The wild kingdom rules …


After a three week absence of blog posts (maybe that’s lucky for you) and two weeks of nothing written – my first break in years and years – the letters are back. That doesn’t mean they’re good, it just means we’re back in the saddle.

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October 6, 2014

Ellen/Reid: Here’s a new way to jump start your Monday morning without coffee. I was at the kitchen table about 5:30 reading the paper (and sipping coffee) when an awful racket arose in an instant just outside the window. I knew right off the howling in unison was 3-4-5 coyotes announcing their find of the deer carcass straddling the creek not 25 yards from where I sat. I mean, that got my attention in a hurry. The yelping was loud and went on for a good 25 – 30 seconds, or until about the time I got my flashlight out and shined it where the dead deer lay. The pack went silent and I haven’t heard a peep since. What was a nearly complete carcass this time yesterday morning was down to the breast plate and nothing else when I shoved off for the YMCA about 8:30. They made quick work. The last time I heard such a hair-raising howl was in the Rockies about 35 years ago. My tent was in the Gore Range just east of Vail when out of no where – and very close – was a similar pack. It really does shiver your timbers. Incredibly eerie, but that’s just part of the nature scene. Kind of nice, actually. The wild kingdom rules.

The new (somewhat used) Harley Road King Classic is quite a thing.

The new girl has a few miles on her and the pipes are a little too quiet for my liking, but that will change in a hurry. Bring on the rumble.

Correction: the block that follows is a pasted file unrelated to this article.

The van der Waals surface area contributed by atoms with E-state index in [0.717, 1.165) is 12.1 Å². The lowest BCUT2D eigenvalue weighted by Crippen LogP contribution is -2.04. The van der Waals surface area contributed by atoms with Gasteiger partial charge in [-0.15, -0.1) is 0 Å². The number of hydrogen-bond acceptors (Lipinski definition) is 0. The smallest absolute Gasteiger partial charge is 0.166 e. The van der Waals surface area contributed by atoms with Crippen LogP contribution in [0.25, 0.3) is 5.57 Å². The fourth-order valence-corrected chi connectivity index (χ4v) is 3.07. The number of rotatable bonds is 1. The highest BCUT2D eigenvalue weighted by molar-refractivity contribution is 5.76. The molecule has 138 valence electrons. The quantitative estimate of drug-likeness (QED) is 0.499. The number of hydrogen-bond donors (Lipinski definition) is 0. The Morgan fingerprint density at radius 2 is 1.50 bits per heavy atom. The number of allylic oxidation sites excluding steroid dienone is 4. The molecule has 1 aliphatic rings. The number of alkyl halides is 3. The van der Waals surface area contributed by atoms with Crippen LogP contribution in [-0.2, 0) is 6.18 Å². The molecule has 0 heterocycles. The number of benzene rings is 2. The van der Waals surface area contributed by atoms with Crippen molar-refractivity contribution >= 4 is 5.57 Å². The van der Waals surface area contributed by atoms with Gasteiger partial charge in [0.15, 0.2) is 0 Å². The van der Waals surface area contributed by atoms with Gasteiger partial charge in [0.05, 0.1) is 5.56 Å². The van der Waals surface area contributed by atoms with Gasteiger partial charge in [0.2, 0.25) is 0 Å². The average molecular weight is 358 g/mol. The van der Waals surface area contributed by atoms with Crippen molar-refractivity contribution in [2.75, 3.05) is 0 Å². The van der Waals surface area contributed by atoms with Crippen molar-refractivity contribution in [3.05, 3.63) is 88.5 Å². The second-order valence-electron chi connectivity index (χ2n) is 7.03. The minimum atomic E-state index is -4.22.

The new girl has a few miles on her and the pipes are a little too quiet for my liking, but that will change in a hurry. Bring on the rumble.

It’s a bigger bike, not by much, than the old Heritage. The profile is wider, the gas tank another 1.5 gallons larger, and the front end is more pronounced with a much bigger main headlamp. The purchase came out of the blue. The old bike went in for a state license inspection, and while waiting I lounged in the used bike area, and there sat the jet black Road King. It looked showroom new, with 7,000 miles. It’s a 2013 model, and literally was ridden by a 68 year old guy who had to give it up because of Parkinson’s Disease. His loss was my gain – he had added some nice bells and whistles like a spiffy tach and a juiced up injection system – and the dealership made me a relatively decent offer on the Heritage in trade. As you know, a Road King was in my retirement plans all along. My mistake was back in ’03 when I bought the Heritage. I should’ve gotten a model with fuel injection in place of a carburetor. The Heritage would’ve worked fine for my retirement tour. When I rode to Oregon, the bike balked at altitudes above 6,000 feet, but this new model will take those in stride. I bought a sissy bar and rack this weekend. The one downer is the noise. The prior owner put on new snazzy pipes but they are very quiet. A little rumble wouldn’t hurt anybody.

My old Heritage Softail gathers dust on the local Harley dealer sales floor. It was a great bike with a big sound.

My old Heritage Softail gathers dust on the local Harley dealer sales floor. It was a great bike with a big sound.

There’s been some backpedalling for the national tour idea. Rather than a couple of months on the road, it will be made in smaller one week-10 day jaunts to regions. How the far West will be handled is still up in the air but you get the drift. The Road King will make it that much nicer.

By some miracle finished second in my club tournament this weekend. Some swing changes are taking hold and it helped. Won $25 for my efforts. We had a lot of fun. At our awards dinner the group gave me a large photobook that was custom published as a ‘thank you’ gift for the year.

Bob F. and Dave Dahlquist and Dave Hemminger arrive in Charleston tomorrow midday to head to the timeshare at Hilton Head. I can’t get out of here until almost 6 p.m. so my arrival will be fashionably late. We’re going to golf and fish (two half days on the water, one out deeper off the coast for whatever we can catch, the other for redfish and speckled trout inland) with a guy named Cap’n Miles. Reid, he cannot be as sorry as that sad sack we had at Oak Island. It should be pretty exciting and it will be good to see those guys. They’ve been more constant than anyone in terms of visiting me with some regularity.

Okay guys, I’m out of here. Lots to do before scooting out of town. I’ll call from the road.

Love, Dad

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